Baylor students make it big with Miss Texas

Adaline Bebo (left) and Caroline Carothers (Right) pose after Bebo's crowning in Fort Worth.

Certain public individuals have caused pageants to go viral within the last decade.

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There was Honey Boo Boo and her one-liners from the TLC show “Toddlers in Tiaras.” There is president-elect Donald Trump and his former affiliation with the Miss Universe pageant. And let’s not forget Miss South Carolina’s infamous gaffe in the 2007 Miss Teen USA pageant.

While a few of these figures are larger than life, there are thousands of contestants across the nation who are striving to make meaningful differences in their states and communities.

Of those thousands, Carmel, Ind., sophomore Adaline Bebo was crowned Miss Fort Worth in November and is currently underway planning for the Miss Texas pageant in June.

“To say it was the shock of a lifetime would be an understatement,” Bebo said.

Contestants are crowned after a series of performances in front of an audience. The performances consist of an on-stage question, a swimsuit portion, a talent portion and an evening gown portion.

Individually, contestants are also judged on a variety of topics, including the platform they are running on. Bebo’s platform deals particularly with nutrition and brain health.

“It’s the nutritional basis of neurological health,” Bebo said. “So it’s basically promoting and advocating for brain healthy foods and how those will impact people in the long run.”

A neuroscience major, Bebo had career plans ranging from working with the federal government to being in the culinary industry. But although the Miss Texas pageant originally started as an outlet for Bebo to expand her community service, it became an avenue for Bebo to pursue her goals.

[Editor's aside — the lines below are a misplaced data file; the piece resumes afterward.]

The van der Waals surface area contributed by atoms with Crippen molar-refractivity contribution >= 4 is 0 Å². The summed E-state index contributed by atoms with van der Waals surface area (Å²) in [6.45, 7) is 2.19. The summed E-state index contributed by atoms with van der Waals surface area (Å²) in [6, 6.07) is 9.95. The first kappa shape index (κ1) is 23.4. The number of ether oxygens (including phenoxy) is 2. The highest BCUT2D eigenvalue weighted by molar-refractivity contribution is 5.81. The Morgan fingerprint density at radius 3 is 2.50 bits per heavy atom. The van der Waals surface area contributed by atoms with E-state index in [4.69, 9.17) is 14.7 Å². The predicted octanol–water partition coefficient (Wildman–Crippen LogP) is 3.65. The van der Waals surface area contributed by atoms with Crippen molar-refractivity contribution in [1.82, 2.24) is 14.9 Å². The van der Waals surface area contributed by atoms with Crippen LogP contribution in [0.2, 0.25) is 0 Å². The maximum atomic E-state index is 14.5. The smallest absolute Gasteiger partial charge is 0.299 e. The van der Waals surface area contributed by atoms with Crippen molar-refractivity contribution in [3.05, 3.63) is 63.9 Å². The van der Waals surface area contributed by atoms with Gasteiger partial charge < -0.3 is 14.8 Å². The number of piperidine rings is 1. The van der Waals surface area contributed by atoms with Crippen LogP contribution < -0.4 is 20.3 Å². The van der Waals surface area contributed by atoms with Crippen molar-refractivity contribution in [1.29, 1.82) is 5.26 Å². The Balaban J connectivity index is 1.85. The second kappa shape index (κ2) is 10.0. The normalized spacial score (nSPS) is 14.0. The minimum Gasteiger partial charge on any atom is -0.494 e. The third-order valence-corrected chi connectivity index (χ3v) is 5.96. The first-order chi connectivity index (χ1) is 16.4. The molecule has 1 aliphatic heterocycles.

“As I’ve looked at my platform more in depth, I’m super interested in the nutritional aspects of it,” Bebo said.

Those who go on to win Miss Texas are then sponsored by the organization to implement their platforms in public schools across the state.

“Miss Texas Pageant, Inc. has a rich history of empowering young women to achieve their dreams and goals,” the Miss Texas website says.

San Antonio sophomore Caroline Carothers was crowned Miss Texas 2016 and has since been traveling the state promoting her platform.

“That has been my favorite part of the job, personally, as an education major,” Carothers said. “I’ve really enjoyed being able to go in and talk with students about character education and perseverance and basic character traits and demonstrating this through my baton twirling skills and through my platform, which has really hit home for them.”

Both Bebo and Carothers twirled for their talent portion, which is relatively common in Miss America pageants.

“There is a twirling organization that has a lot of the same characteristics that the Miss Texas organization has,” Carothers said. “That’s what makes it such an easy transition for those girls to compete in Miss Texas or any other state involved in the Miss America system.”

Despite the easy transition, Bebo was originally hesitant to make the jump from twirling to Miss Texas.

“I have always said no I won’t do pageants; it’s not really me,” Bebo said. “But once you’re in it, you realize truly how empowering it is.”

Carothers realizes there are stereotypes associated with pageants but is confident in Miss America.

“There are many more than just the Miss America system,” Carothers said. “I competed in the Miss America system, that is what [Bebo] is doing and that is primarily because it is a scholarship organization that is all run by volunteers. What sets us apart is we’re not just winning money or a modeling contract. We’re winning scholarships to further our education.”

Bebo will go on to compete in Miss Texas from June 24 to July 1.